Oh, how the mighty have fallen seems as the appropriate phrase to describe net earnings from of $24.4 million from one year ago dropping to a net loss of $38.6 million. Refinitiv expected earnings of 2 cents whereas the retailer delivered an adjusted loss per share of 38 cents. Revenue dropped 9 percent and amounted to $2.76 billion with same store sales dropping 8.3 percent versus the 5 percent expected. Both sales and profitability are expected to remain under heavy pressure in the fourth quarter as well. The retailer found that its results were significantly impacted by the fact Thanksgiving fell later than usual, resulting in one week less of holiday sales.

Tritton’s shakeup

On Monday, the retailer announced that it accomplished a real estate deal that netted the company $250 million in proceeds, what according to Tritton is the first step towards unlocking valuable capital. And only in December, Tritton decided to let six senior executives go and is currently in the recruitment process for their roles. Bed Bath and Beyond’s turnaround strategy is well underway with these swift changes but surely, there are many more to come as some of these executives have been with the company for more than 20 years – so “out with the old, in with the new” it is.

Intense competition

Amazon (NASDAQ:AMZN) has vigorously shaken up the retail landscape, but Target Corporation (NYSE:TGT) and Walmart Inc (NYSE:WMT) are by no means, left behind, but are in fact doing beyond great as they are successfully luring customers with more attractive websites and speedier shipping. And all of them are selling pretty much all the products that Bed Bath & Beyond has in store, leaving the struggling company in quite a turmoil.
But Amazon is by no means still the emperor sitting on the e-commerce throne as it is literally bleeding out to retain its crown. The world’s biggest online stores is losing money on its sales in order to achieve its shipping policy and in the world of ‘free-shipping’, it seems it could soon be beaten by Walmart, world’s third largest store but America’s largest retailer. And it is growing fast into online retail with its online sales exploding 78 percent up since 2016, but more importantly, now growing twice as fast as Amazon. And here’s the trick, Walmart is using its physical stores as warehouses for online sales. And since these stores are already turning a profit, maintaining extra warehouse space is nothing but a small addition to costs and that makes its strategy far different. Amazon only has 110 warehouses across the US so Walmart will soon have the biggest and more effective shipping network. Although both have great growth potential, Walmart is going full speed ahead in the online retail wars. Not good news for Amazon and especially for poor old Bed Bath & Beyond.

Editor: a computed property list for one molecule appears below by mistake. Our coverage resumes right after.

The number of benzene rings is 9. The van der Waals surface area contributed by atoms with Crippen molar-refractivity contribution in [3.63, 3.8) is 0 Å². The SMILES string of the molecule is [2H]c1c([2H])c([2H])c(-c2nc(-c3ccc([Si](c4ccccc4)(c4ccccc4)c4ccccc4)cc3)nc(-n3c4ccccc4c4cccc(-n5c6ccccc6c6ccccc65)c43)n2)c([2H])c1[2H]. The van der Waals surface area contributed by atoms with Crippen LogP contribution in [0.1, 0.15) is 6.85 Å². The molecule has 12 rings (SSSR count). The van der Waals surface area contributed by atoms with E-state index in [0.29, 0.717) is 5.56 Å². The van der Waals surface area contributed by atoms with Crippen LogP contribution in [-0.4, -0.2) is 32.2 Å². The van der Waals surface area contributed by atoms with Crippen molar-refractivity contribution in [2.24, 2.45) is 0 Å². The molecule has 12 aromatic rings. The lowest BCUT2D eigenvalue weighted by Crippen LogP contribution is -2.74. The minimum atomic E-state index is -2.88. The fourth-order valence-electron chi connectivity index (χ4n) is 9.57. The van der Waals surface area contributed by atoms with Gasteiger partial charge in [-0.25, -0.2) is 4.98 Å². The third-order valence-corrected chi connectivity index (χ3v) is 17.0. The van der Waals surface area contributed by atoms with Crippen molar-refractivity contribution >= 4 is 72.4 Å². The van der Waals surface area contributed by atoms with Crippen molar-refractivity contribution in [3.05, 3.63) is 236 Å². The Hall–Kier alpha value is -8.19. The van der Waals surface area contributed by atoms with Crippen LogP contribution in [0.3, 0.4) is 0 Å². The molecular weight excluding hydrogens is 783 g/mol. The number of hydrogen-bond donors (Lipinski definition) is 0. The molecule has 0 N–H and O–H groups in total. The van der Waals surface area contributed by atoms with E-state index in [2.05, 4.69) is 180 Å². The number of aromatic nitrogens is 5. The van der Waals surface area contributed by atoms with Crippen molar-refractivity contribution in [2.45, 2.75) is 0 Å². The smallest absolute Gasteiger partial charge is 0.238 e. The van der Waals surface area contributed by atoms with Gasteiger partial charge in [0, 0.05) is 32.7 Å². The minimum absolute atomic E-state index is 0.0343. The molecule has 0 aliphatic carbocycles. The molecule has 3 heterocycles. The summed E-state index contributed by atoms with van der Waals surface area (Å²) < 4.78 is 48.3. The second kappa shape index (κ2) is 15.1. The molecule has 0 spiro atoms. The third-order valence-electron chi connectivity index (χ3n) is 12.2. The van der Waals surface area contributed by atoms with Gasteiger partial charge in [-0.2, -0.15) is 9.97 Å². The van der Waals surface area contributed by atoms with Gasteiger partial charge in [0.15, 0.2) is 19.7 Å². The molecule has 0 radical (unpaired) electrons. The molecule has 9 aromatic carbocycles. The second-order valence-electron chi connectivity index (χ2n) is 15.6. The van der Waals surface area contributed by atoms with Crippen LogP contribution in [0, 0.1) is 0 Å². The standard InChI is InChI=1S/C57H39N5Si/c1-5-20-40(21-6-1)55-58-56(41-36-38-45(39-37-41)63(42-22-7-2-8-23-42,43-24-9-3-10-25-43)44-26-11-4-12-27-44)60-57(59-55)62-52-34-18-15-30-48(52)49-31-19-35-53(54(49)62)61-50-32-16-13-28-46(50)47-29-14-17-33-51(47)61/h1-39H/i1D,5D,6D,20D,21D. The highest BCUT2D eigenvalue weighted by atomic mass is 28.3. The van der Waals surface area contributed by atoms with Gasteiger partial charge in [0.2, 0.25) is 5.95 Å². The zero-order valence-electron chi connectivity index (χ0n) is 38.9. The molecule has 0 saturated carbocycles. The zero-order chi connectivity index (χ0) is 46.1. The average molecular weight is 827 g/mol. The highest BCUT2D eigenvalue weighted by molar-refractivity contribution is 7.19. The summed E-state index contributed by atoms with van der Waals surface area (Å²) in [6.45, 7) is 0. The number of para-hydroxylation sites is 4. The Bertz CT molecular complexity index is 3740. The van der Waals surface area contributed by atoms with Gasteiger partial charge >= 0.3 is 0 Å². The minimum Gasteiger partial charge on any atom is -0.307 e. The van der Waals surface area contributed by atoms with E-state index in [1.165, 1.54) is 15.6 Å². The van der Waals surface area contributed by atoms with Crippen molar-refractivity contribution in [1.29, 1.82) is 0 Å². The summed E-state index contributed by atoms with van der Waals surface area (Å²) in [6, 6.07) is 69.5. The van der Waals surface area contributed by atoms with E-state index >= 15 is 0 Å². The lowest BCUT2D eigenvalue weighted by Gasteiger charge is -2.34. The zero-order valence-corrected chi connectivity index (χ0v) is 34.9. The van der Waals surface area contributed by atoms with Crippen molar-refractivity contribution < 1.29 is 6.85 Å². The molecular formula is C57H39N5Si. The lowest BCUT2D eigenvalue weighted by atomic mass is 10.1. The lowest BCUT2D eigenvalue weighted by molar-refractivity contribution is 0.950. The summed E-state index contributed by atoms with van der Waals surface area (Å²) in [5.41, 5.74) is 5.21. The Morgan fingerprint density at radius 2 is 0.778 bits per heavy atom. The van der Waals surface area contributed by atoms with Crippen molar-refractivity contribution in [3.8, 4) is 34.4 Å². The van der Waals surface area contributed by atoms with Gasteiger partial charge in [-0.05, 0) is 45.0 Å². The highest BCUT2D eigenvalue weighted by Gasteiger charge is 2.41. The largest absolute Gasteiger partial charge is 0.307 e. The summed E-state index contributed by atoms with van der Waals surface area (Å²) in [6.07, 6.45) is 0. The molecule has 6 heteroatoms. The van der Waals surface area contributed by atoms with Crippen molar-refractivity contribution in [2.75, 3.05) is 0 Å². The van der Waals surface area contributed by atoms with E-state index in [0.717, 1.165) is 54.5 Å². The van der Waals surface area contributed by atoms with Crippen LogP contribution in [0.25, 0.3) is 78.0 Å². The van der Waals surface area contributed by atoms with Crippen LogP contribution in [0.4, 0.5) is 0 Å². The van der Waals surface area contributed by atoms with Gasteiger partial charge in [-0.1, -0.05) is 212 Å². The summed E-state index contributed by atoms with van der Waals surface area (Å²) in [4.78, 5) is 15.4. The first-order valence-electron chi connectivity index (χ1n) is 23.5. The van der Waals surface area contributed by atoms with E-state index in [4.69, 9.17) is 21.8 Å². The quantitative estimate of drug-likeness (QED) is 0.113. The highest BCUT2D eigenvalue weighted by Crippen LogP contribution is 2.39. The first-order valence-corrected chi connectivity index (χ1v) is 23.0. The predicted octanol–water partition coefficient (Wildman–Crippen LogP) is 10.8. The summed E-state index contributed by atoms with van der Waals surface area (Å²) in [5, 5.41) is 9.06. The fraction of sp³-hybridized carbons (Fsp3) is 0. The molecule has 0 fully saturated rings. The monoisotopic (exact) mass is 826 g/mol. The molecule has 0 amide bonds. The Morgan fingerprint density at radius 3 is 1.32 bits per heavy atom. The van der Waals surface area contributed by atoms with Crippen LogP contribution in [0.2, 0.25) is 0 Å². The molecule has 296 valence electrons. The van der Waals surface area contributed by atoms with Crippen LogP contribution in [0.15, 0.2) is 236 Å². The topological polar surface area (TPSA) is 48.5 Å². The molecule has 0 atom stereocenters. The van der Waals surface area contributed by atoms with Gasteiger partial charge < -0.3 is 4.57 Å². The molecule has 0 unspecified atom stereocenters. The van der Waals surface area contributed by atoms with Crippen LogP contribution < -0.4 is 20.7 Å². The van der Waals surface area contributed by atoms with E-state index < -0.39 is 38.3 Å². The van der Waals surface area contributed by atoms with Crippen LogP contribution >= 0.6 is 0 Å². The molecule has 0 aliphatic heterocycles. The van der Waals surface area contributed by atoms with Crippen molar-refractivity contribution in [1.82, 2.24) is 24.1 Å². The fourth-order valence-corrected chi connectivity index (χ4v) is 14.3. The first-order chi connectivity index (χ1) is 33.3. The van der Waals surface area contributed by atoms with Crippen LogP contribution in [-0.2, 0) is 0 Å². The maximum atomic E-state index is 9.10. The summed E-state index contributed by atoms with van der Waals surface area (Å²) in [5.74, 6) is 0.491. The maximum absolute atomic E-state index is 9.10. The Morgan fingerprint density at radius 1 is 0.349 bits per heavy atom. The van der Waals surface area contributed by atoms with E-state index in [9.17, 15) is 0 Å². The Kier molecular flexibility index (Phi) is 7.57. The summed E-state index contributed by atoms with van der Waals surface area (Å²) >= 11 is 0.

Outlook

CEO Mark Tritton, a Target veteran who started commanding the ship in October has announced that strategic plans for creating a long-term profitable growth will be revealed within the next two months, showing his discontent with these unsatisfactory results which are more than an imperative for change of the current business model. Bed Bath & Beyond desperately needs a new vision and hopefully, Tritton will be able to deliver it, otherwise things could get even worse.

This article is contributed by IAMNewswire.com. It was written by an independently verified journalist and is not a press release. It should not be construed as investment advice.

Press Releases – If you are looking for full Press release distribution contact: press@iamnewswire.com

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Walgreens Isn’t Getting Closer to Turning Sickness to Health